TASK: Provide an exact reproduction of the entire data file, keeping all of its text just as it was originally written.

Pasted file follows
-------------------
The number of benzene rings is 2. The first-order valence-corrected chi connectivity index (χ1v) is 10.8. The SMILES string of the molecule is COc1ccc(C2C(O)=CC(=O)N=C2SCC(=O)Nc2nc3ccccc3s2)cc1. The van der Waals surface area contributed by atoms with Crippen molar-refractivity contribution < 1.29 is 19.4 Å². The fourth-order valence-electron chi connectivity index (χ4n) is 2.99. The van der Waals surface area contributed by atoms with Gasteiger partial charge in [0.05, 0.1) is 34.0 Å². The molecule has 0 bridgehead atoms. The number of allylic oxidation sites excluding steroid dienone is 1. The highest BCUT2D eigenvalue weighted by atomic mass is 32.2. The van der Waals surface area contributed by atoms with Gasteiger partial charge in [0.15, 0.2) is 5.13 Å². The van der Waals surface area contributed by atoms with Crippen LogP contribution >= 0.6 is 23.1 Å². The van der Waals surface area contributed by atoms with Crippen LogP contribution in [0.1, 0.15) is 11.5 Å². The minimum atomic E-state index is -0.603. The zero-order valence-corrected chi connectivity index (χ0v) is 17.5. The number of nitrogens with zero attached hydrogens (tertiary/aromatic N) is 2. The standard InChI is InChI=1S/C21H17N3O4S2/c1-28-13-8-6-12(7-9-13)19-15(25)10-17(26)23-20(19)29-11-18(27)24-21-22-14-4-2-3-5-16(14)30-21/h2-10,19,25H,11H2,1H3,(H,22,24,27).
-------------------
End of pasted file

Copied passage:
The number of benzene rings is 2. The first-order valence-corrected chi connectivity index (χ1v) is 10.8. The SMILES string of the molecule is COc1ccc(C2C(O)=CC(=O)N=C2SCC(=O)Nc2nc3ccccc3s2)cc1. The van der Waals surface area contributed by atoms with Crippen molar-refractivity contribution < 1.29 is 19.4 Å². The fourth-order valence-electron chi connectivity index (χ4n) is 2.99. The van der Waals surface area contributed by atoms with Gasteiger partial charge in [0.05, 0.1) is 34.0 Å². The molecule has 0 bridgehead atoms. The number of allylic oxidation sites excluding steroid dienone is 1. The highest BCUT2D eigenvalue weighted by atomic mass is 32.2. The van der Waals surface area contributed by atoms with Gasteiger partial charge in [0.15, 0.2) is 5.13 Å². The van der Waals surface area contributed by atoms with Crippen LogP contribution >= 0.6 is 23.1 Å². The van der Waals surface area contributed by atoms with Crippen LogP contribution in [0.1, 0.15) is 11.5 Å². The minimum atomic E-state index is -0.603. The zero-order valence-corrected chi connectivity index (χ0v) is 17.5. The number of nitrogens with zero attached hydrogens (tertiary/aromatic N) is 2. The standard InChI is InChI=1S/C21H17N3O4S2/c1-28-13-8-6-12(7-9-13)19-15(25)10-17(26)23-20(19)29-11-18(27)24-21-22-14-4-2-3-5-16(14)30-21/h2-10,19,25H,11H2,1H3,(H,22,24,27).